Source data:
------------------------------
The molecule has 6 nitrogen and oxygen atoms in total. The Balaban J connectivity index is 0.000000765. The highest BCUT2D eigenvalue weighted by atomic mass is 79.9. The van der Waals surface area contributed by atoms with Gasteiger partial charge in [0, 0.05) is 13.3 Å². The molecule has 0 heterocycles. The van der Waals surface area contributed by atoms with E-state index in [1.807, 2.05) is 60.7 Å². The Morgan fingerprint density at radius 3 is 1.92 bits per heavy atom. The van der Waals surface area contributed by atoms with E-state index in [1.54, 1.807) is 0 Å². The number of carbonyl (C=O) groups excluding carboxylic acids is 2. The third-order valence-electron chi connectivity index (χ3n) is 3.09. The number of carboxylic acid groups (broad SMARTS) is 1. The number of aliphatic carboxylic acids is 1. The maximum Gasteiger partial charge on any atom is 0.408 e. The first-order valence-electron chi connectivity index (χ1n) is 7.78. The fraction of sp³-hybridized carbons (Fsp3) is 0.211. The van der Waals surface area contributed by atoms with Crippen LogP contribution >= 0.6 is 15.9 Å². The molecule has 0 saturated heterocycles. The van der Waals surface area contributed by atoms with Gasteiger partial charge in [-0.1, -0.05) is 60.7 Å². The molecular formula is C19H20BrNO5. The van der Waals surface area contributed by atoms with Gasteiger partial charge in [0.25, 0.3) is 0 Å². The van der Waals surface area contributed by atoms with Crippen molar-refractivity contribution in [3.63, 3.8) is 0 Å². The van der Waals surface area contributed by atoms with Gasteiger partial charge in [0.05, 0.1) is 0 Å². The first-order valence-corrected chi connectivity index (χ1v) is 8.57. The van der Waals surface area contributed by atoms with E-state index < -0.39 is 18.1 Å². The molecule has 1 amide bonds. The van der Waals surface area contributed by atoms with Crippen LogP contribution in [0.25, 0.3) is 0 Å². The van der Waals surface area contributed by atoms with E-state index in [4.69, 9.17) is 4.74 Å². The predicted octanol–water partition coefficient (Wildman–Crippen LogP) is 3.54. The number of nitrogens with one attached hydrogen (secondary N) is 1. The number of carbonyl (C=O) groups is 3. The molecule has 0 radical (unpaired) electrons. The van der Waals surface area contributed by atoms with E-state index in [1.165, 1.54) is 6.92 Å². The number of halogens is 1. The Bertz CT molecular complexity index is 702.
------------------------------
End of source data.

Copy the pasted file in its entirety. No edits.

The molecule has 6 nitrogen and oxygen atoms in total. The Balaban J connectivity index is 0.000000765. The highest BCUT2D eigenvalue weighted by atomic mass is 79.9. The van der Waals surface area contributed by atoms with Gasteiger partial charge in [0, 0.05) is 13.3 Å². The molecule has 0 heterocycles. The van der Waals surface area contributed by atoms with E-state index in [1.807, 2.05) is 60.7 Å². The Morgan fingerprint density at radius 3 is 1.92 bits per heavy atom. The van der Waals surface area contributed by atoms with E-state index in [1.54, 1.807) is 0 Å². The number of carbonyl (C=O) groups excluding carboxylic acids is 2. The third-order valence-electron chi connectivity index (χ3n) is 3.09. The number of carboxylic acid groups (broad SMARTS) is 1. The number of aliphatic carboxylic acids is 1. The maximum Gasteiger partial charge on any atom is 0.408 e. The first-order valence-electron chi connectivity index (χ1n) is 7.78. The fraction of sp³-hybridized carbons (Fsp3) is 0.211. The van der Waals surface area contributed by atoms with Crippen LogP contribution >= 0.6 is 15.9 Å². The molecule has 0 saturated heterocycles. The van der Waals surface area contributed by atoms with Gasteiger partial charge in [-0.1, -0.05) is 60.7 Å². The molecular formula is C19H20BrNO5. The van der Waals surface area contributed by atoms with Gasteiger partial charge in [0.25, 0.3) is 0 Å². The van der Waals surface area contributed by atoms with Crippen molar-refractivity contribution in [3.63, 3.8) is 0 Å². The van der Waals surface area contributed by atoms with Gasteiger partial charge in [0.05, 0.1) is 0 Å². The first-order valence-corrected chi connectivity index (χ1v) is 8.57. The van der Waals surface area contributed by atoms with E-state index < -0.39 is 18.1 Å². The molecule has 1 amide bonds. The van der Waals surface area contributed by atoms with Crippen LogP contribution in [0.25, 0.3) is 0 Å². The van der Waals surface area contributed by atoms with E-state index in [4.69, 9.17) is 4.74 Å². The predicted octanol–water partition coefficient (Wildman–Crippen LogP) is 3.54. The number of nitrogens with one attached hydrogen (secondary N) is 1. The number of carbonyl (C=O) groups is 3. The molecule has 0 radical (unpaired) electrons. The van der Waals surface area contributed by atoms with E-state index in [1.165, 1.54) is 6.92 Å². The number of halogens is 1. The Bertz CT molecular complexity index is 702.